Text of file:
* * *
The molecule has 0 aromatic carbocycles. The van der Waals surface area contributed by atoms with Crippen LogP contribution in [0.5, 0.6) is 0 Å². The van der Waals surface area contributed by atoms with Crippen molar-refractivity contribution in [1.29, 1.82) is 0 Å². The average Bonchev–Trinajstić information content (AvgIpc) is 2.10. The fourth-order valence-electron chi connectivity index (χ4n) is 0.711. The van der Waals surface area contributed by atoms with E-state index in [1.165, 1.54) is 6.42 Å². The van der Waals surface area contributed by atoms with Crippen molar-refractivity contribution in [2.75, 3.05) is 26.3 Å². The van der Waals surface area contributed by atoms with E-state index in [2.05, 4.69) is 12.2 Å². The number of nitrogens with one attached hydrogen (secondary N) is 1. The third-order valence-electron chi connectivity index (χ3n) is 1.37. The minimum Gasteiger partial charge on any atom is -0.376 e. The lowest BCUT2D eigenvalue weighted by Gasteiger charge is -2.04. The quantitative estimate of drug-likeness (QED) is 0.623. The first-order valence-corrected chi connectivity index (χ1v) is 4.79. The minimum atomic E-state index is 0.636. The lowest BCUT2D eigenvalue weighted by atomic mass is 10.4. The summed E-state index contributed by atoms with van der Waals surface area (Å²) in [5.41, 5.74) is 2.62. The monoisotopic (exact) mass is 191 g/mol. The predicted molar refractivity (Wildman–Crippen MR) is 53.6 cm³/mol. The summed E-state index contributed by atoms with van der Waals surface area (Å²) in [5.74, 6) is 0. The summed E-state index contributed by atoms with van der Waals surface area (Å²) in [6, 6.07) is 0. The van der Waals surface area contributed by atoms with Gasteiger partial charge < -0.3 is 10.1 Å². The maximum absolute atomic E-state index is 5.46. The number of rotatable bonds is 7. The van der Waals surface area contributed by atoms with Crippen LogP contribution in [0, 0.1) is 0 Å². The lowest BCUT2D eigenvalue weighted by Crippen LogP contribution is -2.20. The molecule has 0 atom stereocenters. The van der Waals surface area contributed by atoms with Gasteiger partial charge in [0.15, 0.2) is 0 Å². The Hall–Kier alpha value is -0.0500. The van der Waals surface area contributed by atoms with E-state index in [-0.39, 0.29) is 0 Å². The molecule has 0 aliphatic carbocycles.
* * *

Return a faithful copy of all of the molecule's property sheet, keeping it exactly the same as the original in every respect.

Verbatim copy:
The molecule has 0 aromatic carbocycles. The van der Waals surface area contributed by atoms with Crippen LogP contribution in [0.5, 0.6) is 0 Å². The van der Waals surface area contributed by atoms with Crippen molar-refractivity contribution in [1.29, 1.82) is 0 Å². The average Bonchev–Trinajstić information content (AvgIpc) is 2.10. The fourth-order valence-electron chi connectivity index (χ4n) is 0.711. The van der Waals surface area contributed by atoms with E-state index in [1.165, 1.54) is 6.42 Å². The van der Waals surface area contributed by atoms with Crippen molar-refractivity contribution in [2.75, 3.05) is 26.3 Å². The van der Waals surface area contributed by atoms with E-state index in [2.05, 4.69) is 12.2 Å². The number of nitrogens with one attached hydrogen (secondary N) is 1. The third-order valence-electron chi connectivity index (χ3n) is 1.37. The minimum Gasteiger partial charge on any atom is -0.376 e. The lowest BCUT2D eigenvalue weighted by Gasteiger charge is -2.04. The quantitative estimate of drug-likeness (QED) is 0.623. The first-order valence-corrected chi connectivity index (χ1v) is 4.79. The minimum atomic E-state index is 0.636. The lowest BCUT2D eigenvalue weighted by atomic mass is 10.4. The summed E-state index contributed by atoms with van der Waals surface area (Å²) in [5.41, 5.74) is 2.62. The monoisotopic (exact) mass is 191 g/mol. The predicted molar refractivity (Wildman–Crippen MR) is 53.6 cm³/mol. The summed E-state index contributed by atoms with van der Waals surface area (Å²) in [5.74, 6) is 0. The summed E-state index contributed by atoms with van der Waals surface area (Å²) in [6, 6.07) is 0. The van der Waals surface area contributed by atoms with Gasteiger partial charge < -0.3 is 10.1 Å². The maximum absolute atomic E-state index is 5.46. The number of rotatable bonds is 7. The van der Waals surface area contributed by atoms with Crippen LogP contribution in [0, 0.1) is 0 Å². The lowest BCUT2D eigenvalue weighted by Crippen LogP contribution is -2.20. The molecule has 0 atom stereocenters. The van der Waals surface area contributed by atoms with Gasteiger partial charge in [0.15, 0.2) is 0 Å². The Hall–Kier alpha value is -0.0500. The van der Waals surface area contributed by atoms with E-state index in [-0.39, 0.29) is 0 Å². The molecule has 0 aliphatic carbocycles.